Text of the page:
TomTom dives deeper into the GPS sport watch business
The GPS hardware provider gets serious about fitness tech with the announcement of the TomTom Runner and Multi-Sport watches and accessories.
This may not be TomTom's first foray into the GPS sport watch business (that distinction came with the), but the announcement of the TomTom Runner and Multi-Sport are proof that the GPS hardware provider is getting serious about the fitness tech segment.
The Runner and Multi-Sport are based on identical core hardware but feature different software, wristbands, and accessories. The core unit uses a large, high-contrast, monochrome LCD display covered with Gorilla glass, so it should be up to being knocked around a bit. TomTom tells us that the display is not e-ink, but has been designed for easy viewing in direct sunlight. We're also told that, despite its massive screen, the Runner and Multi-Sport will be among the thinnest GPS sports watches on the market when they launch. The unit is waterproof up to a depth of 50 meters and features a vibration motor for silent, haptic notifications, a GPS antenna, and an accelerometer.
The screen is not touch-sensitive, so the majority of the user's inputs take place on a large, multifunction button below the display on the wrist band. This button can be tapped or pushed in four directions like a d-pad to make onscreen selections. TomTom points out that the GPS receiver is embedded beneath the button, where it is clear of interference from the watch's internal electronics -- which should aid in GPS signal acquisition.
A Bluetooth connection should also help the watch to position itself faster when paired with a smartphone running a companion app by making use of the phone's location and network data to speed up GPS acquisition. The app also allows users to make changes to certain watch functions and presets and perform data synchronization. Users can also connect their Runner or Multi-Sport with a Web-connected PC or Mac to sync run data with TomTom's online community or with other fitness communities such as Runkeeper or MyFitnessPal.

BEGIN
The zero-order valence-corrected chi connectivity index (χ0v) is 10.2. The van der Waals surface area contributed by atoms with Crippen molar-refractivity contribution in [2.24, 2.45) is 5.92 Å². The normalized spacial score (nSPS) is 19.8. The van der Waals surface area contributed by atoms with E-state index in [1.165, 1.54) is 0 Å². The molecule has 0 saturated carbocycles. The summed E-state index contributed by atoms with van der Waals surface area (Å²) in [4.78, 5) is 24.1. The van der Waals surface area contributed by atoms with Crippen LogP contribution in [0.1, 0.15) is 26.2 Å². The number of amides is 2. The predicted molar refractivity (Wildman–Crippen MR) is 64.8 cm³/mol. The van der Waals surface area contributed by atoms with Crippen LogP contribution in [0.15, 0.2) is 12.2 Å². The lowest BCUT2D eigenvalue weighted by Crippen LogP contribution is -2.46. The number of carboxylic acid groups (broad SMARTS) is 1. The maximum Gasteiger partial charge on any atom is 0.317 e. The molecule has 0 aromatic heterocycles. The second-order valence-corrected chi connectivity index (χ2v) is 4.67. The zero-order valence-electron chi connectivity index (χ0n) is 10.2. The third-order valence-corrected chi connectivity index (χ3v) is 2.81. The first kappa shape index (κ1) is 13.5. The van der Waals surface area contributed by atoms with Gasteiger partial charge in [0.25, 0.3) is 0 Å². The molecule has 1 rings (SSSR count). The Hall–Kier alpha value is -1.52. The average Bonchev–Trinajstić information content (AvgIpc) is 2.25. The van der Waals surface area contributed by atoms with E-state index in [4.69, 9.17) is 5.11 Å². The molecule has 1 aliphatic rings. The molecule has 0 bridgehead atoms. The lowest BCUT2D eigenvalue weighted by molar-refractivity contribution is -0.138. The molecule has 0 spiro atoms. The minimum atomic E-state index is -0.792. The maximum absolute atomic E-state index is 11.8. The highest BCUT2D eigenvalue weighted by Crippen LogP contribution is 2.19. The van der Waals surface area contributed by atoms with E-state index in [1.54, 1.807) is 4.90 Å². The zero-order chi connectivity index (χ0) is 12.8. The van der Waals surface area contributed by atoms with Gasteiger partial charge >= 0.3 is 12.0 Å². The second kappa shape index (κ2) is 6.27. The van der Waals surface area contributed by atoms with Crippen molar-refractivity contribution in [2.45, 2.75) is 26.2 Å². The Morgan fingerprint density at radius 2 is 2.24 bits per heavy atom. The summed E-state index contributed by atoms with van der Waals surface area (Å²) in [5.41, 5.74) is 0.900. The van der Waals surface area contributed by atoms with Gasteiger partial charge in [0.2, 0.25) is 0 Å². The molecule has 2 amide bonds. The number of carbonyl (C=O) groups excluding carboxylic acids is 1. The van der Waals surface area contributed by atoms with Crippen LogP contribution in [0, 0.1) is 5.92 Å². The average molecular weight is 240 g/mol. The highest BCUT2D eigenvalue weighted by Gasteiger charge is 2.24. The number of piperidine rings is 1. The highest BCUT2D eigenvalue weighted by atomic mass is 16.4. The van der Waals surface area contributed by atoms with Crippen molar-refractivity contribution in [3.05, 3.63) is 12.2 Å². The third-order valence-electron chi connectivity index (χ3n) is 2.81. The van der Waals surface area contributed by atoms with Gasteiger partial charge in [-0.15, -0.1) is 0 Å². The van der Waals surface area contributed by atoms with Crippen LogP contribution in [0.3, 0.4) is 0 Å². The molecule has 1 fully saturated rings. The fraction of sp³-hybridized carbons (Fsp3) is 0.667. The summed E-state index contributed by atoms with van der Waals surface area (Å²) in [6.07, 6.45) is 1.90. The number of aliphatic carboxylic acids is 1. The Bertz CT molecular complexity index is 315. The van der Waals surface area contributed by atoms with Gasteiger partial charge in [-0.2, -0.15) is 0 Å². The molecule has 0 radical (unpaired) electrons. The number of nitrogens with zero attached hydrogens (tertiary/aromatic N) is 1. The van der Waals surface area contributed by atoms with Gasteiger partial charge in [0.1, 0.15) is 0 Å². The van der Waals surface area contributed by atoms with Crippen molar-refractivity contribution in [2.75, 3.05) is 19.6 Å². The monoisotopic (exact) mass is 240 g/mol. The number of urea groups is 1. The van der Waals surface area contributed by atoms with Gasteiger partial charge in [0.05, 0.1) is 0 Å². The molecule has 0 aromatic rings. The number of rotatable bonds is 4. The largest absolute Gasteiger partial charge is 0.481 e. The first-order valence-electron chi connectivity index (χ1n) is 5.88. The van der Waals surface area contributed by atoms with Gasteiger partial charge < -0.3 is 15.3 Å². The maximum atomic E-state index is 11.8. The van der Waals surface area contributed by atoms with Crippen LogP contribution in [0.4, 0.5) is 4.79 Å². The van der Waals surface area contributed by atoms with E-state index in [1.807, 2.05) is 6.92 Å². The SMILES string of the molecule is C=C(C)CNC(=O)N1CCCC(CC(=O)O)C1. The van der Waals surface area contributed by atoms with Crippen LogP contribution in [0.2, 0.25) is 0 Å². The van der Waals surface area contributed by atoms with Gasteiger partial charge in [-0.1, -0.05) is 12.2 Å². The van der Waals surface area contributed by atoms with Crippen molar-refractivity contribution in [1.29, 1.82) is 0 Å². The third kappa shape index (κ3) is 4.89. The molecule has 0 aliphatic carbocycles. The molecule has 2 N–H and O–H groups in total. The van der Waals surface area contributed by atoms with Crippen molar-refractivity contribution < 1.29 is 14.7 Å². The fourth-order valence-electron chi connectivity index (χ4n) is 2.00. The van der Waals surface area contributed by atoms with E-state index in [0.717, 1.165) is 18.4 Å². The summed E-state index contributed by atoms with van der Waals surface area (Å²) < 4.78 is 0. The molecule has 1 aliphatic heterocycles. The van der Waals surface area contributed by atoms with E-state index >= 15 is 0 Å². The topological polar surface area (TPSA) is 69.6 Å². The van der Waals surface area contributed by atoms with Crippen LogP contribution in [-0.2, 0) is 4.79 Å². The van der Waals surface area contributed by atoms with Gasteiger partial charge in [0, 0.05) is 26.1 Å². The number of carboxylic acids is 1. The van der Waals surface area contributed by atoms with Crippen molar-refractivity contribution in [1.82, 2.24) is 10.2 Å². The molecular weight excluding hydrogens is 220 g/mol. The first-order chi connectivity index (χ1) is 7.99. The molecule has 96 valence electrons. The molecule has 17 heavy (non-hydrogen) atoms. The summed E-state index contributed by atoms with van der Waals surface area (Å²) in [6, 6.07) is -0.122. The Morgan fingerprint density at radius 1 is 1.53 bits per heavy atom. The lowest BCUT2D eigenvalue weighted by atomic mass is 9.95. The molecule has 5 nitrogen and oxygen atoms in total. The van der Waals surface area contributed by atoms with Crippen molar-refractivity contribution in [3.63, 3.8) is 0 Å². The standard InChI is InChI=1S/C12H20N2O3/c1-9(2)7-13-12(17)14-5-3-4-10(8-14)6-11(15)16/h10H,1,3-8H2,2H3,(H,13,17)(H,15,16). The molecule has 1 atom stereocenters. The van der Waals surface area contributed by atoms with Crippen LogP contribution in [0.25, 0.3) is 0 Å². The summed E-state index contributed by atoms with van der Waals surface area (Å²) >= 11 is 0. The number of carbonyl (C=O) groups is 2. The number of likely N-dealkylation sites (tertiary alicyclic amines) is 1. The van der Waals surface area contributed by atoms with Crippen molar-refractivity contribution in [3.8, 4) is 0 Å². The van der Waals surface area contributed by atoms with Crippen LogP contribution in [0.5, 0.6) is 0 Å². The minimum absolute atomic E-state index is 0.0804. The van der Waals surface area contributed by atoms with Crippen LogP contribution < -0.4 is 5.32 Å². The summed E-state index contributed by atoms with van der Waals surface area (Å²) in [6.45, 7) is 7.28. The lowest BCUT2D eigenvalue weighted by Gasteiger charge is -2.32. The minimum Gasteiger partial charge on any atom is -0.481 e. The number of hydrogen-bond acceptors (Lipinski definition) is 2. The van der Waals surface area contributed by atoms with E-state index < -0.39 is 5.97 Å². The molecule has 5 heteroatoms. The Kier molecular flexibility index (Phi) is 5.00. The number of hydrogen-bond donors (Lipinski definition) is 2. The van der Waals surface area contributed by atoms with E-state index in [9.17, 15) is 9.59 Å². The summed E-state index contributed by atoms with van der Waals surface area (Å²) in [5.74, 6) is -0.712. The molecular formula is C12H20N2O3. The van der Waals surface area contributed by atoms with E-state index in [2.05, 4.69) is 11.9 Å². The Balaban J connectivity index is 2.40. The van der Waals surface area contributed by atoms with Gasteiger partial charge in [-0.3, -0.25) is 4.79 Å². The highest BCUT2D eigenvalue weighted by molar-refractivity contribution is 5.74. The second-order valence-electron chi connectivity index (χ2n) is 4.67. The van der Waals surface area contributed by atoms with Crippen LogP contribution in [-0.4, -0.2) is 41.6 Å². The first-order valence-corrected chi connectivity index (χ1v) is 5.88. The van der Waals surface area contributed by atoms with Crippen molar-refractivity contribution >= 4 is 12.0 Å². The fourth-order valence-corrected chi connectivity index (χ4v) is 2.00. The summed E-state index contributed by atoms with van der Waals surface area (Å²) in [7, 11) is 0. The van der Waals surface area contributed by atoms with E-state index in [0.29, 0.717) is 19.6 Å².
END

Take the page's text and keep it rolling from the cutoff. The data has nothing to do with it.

Thanks to the accelerometer, the Runner and Multi-Sport can track indoor running on a treadmill without the need for a separate foot pod (like the Nike+ system) by measuring the swing of your arms as your run. User can access a variety of training modes including a virtual race mode where you try to beat your best time along a route.
As I stated, the difference between the Runner and the Multi-Sport lies in the software and accessories. The Runner features programs specific to running, but the Multi-Sport adds metrics for tracking swimming (stroke type, number of strokes, laps, and so forth) and cycling performance. The Multi-Sport ships with a more robust wrist strap and a handlebar mount that can be used to affix the core unit to a bike when removed from the strap.
The TomTom Runner and Multi-Sport also use their Bluetooth connections to communicate with a variety of accessories, including heart-rate monitors and bicycle speed and cadence sensors, that will be available for purchase separately or bundled with the watches.
Pricing and precise availability will be announced closer to the TomTom Runner and Multi-Sport's summer 2013 launch.